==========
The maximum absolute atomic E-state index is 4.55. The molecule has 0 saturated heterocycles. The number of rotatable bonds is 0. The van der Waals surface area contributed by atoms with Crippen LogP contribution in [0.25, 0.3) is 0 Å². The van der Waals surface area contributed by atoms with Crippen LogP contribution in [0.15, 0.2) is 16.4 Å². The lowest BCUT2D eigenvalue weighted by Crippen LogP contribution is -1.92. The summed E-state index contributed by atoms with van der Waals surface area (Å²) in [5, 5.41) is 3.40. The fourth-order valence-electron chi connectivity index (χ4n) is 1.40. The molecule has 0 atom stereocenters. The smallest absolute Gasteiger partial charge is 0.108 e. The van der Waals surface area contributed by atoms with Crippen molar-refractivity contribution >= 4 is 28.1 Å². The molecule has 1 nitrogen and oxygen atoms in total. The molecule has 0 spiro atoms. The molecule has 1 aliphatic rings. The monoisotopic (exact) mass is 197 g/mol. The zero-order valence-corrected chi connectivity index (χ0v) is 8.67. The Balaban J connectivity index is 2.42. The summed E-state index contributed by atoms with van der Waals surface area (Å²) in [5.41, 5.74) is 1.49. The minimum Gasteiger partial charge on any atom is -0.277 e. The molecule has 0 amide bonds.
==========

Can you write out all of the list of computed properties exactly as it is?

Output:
The maximum absolute atomic E-state index is 4.55. The molecule has 0 saturated heterocycles. The number of rotatable bonds is 0. The van der Waals surface area contributed by atoms with Crippen LogP contribution in [0.25, 0.3) is 0 Å². The van der Waals surface area contributed by atoms with Crippen LogP contribution in [0.15, 0.2) is 16.4 Å². The lowest BCUT2D eigenvalue weighted by Crippen LogP contribution is -1.92. The summed E-state index contributed by atoms with van der Waals surface area (Å²) in [5, 5.41) is 3.40. The fourth-order valence-electron chi connectivity index (χ4n) is 1.40. The molecule has 0 atom stereocenters. The smallest absolute Gasteiger partial charge is 0.108 e. The van der Waals surface area contributed by atoms with Crippen molar-refractivity contribution >= 4 is 28.1 Å². The molecule has 1 nitrogen and oxygen atoms in total. The molecule has 0 spiro atoms. The molecule has 1 aliphatic rings. The monoisotopic (exact) mass is 197 g/mol. The zero-order valence-corrected chi connectivity index (χ0v) is 8.67. The Balaban J connectivity index is 2.42. The summed E-state index contributed by atoms with van der Waals surface area (Å²) in [5.41, 5.74) is 1.49. The minimum Gasteiger partial charge on any atom is -0.277 e. The molecule has 0 amide bonds.